It was Super Bowl Sunday. I had a few friends coming over. My roommates and I were getting the food ready and the house cleaned up. Suddenly, my roommate looks up and says, “What’s that? Should there be water dripping down from the ceiling?” Oh no…
In this post, I want to talk about one of the joys of home ownership… handling and paying for any damages that occur… (get ready for a bunch of pictures!!)
House Maintenance and Repairs
One of the main arguments people like to use in the “own vs. rent” debate is the expense associated with maintenance and repairs. Everyone has heard nightmares of how a burst pipe, a roof needing repairs, or a crack in the foundation has resulted in a expense which totaled in the tens of thousands of dollars! It’s true; maintaining a house can be expensive and there is always the risk of something breaking: the furnace, the water heater, a pipe… (are you getting the feeling this post might be on a pipe?)
For me, I’ve been extremely lucky in the past 19 months of home ownership. Up until this point, the only thing I had to repair was my roommate’s faucet; the handle had tightened up. $15 and a little lubricant did the trick!
My luck ran out Super Bowl Sunday. As mentioned in the opening paragraph, it was about 4:45 PM CT, 30 minutes before the game, when my roommate looked up and made the unfortunate observation: water was dripping out of the ceiling. The pipes in this part of the ceiling go up to my bathroom. No time to panic, I had to take action!
Stopping a Leaky Pipe
The first thing I did was go to my basement and turn the water off going up to my bathroom. With all water issues, this is the first step everyone should take: identify the source, and cut off the supply. Once I was able to cut the supply to the leaky pipe, I figured it would be alright to watch the Super Bowl for a little while and enjoy the company of my friends. Since there was no water running through the pipes and the leaking had stopped, everything was fine.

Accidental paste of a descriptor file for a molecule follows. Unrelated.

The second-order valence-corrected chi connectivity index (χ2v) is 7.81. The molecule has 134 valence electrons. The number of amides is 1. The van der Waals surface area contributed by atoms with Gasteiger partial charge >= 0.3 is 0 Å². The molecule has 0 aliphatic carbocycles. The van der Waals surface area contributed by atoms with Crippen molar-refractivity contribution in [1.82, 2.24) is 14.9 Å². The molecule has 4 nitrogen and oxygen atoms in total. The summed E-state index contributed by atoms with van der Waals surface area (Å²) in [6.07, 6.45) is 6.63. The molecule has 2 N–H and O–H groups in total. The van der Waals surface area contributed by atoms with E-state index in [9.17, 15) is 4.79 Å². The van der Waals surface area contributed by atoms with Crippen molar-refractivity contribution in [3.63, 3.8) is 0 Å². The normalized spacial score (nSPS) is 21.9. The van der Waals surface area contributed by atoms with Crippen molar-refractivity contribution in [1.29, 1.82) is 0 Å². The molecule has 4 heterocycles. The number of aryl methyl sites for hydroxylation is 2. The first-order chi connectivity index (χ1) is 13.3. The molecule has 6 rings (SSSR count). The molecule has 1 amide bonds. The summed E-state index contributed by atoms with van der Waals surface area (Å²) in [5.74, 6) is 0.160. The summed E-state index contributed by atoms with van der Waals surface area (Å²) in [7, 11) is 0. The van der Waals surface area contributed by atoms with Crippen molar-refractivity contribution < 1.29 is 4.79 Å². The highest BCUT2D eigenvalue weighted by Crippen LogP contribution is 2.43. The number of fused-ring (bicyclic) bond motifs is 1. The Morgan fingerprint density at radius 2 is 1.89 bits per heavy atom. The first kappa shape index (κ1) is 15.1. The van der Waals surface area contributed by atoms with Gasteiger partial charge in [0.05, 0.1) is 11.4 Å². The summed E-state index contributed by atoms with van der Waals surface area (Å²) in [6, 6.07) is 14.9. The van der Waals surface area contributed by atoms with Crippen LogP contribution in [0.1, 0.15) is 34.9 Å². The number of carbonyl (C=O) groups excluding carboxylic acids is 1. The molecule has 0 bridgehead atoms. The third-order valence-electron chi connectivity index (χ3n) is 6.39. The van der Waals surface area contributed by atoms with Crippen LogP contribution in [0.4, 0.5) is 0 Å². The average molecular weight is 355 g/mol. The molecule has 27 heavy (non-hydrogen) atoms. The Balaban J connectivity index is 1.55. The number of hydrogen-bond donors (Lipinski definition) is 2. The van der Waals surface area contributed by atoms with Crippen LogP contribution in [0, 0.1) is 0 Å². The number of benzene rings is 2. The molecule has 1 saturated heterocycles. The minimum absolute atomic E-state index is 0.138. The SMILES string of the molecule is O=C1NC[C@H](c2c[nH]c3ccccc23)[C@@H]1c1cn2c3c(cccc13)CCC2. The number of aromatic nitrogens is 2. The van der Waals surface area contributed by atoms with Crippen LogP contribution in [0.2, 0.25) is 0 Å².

At halftime, the score was Falcons 21, Patriots 3. At this point, I said to myself, “This game is a blow out and basically over… no way the Falcons will let this lead go! I’m going to look up how to fix a leaky pipe.” (How wrong I was on the game!!)
While doing research, I came to the realization I’d have to open up the ceiling and expose the pipes. This would have to be a job for the night after the Super Bowl.
Drywall Demolition Crew
The next day, Monday, I went to my day job and thought about the task ahead of me. I was planning to open up the wall to expose the pipes. After opening the wall, I would diagnose the issue to determine if I could fix it myself.
First, a little background on me as a handyman
There really is only a little background 😉
I am not that handy. While I’m very detail oriented in my day job and other work, for some reason, I struggle with making precise cuts and measurements. When I was younger, I was in Boy Scouts. I had to build various stools and structures out of wood. I didn’t continue to practice this “skill” until recently when I made some shelving in my basement. A little focus when cutting and measuring goes a long way!
Back to the Leaky Pipe
As I’ve mentioned repeatedly on this blog, one of my goals for 2017 (and life) is to experiment and learn different skills and crafts. I believe life is all about gaining experience in different areas and ultimately, using your accumulated knowledge to give back to others in need . I figured, why not? I would try and see if I could fix the pipe. If I couldn’t, I’d call a plumber.
I got home from my day job Monday night, had some dinner, and went to work!!
First, I wanted to be safe. I’m always very nervous going into walls and exposing myself to dust and particles. My house was built in 1900, so I have no idea what kind of stuff I could be exposing myself to! Bring in the battle gear!!
Next, I got a saw, a hammer, a flashlight, and a utility knife. Time to open that baby up!
The Leaky Pipe Diagnosis